Peripheral artery disease (PAD) is a condition that occurs when there is a buildup of plaque in the arteries that supply blood to the limbs, particularly the legs. This plaque buildup narrows and hardens the arteries, reducing blood flow to the legs and feet. PAD can cause symptoms such as leg pain, cramping, and fatigue when walking or exercising, which is called intermittent claudication. It can also cause skin discoloration, slow healing wounds, and even gangrene in severe cases.
PAD can be a sign of more widespread atherosclerosis, which is a buildup of plaque in the arteries throughout the body and can increase the risk of heart attack or stroke.
Risk factors for PAD include smoking, diabetes, high blood pressure, high cholesterol, obesity, a family history of PAD or cardiovascular disease, and aging. Treatment options for PAD include lifestyle modifications such as quitting smoking, exercise, and a healthy diet, medications to manage symptoms and underlying risk factors, and in severe cases, procedures such as angioplasty or bypass surgery to improve blood flow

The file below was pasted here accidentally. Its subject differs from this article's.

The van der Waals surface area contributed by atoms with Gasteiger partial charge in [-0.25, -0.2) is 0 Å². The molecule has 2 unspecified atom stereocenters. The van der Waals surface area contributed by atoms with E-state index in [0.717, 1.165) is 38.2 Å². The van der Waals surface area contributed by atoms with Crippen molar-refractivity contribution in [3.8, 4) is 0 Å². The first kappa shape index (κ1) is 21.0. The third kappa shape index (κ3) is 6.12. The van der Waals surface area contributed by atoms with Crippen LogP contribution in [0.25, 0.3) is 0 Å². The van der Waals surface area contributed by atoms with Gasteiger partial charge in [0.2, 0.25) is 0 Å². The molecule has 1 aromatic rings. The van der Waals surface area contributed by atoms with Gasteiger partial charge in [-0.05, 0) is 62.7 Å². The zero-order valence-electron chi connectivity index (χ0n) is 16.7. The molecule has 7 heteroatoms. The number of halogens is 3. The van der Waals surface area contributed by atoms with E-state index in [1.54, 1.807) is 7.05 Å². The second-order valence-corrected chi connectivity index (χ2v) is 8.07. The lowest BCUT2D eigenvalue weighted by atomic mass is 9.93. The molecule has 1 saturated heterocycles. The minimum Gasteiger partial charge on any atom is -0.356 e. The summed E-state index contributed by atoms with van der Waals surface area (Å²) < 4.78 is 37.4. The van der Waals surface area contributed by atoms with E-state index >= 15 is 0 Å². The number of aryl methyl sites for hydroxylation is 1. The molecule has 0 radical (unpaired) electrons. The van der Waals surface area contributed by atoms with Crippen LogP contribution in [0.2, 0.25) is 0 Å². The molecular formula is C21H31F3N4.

The symptoms of Peripheral Artery Disease (PAD) can vary depending on the severity of the condition. Some people may not experience any symptoms, while others may experience:
Treatment for Peripheral Artery Disease (PAD) aims to reduce symptoms, improve blood flow, and prevent complications. Depending on the severity of PAD, treatment options may include: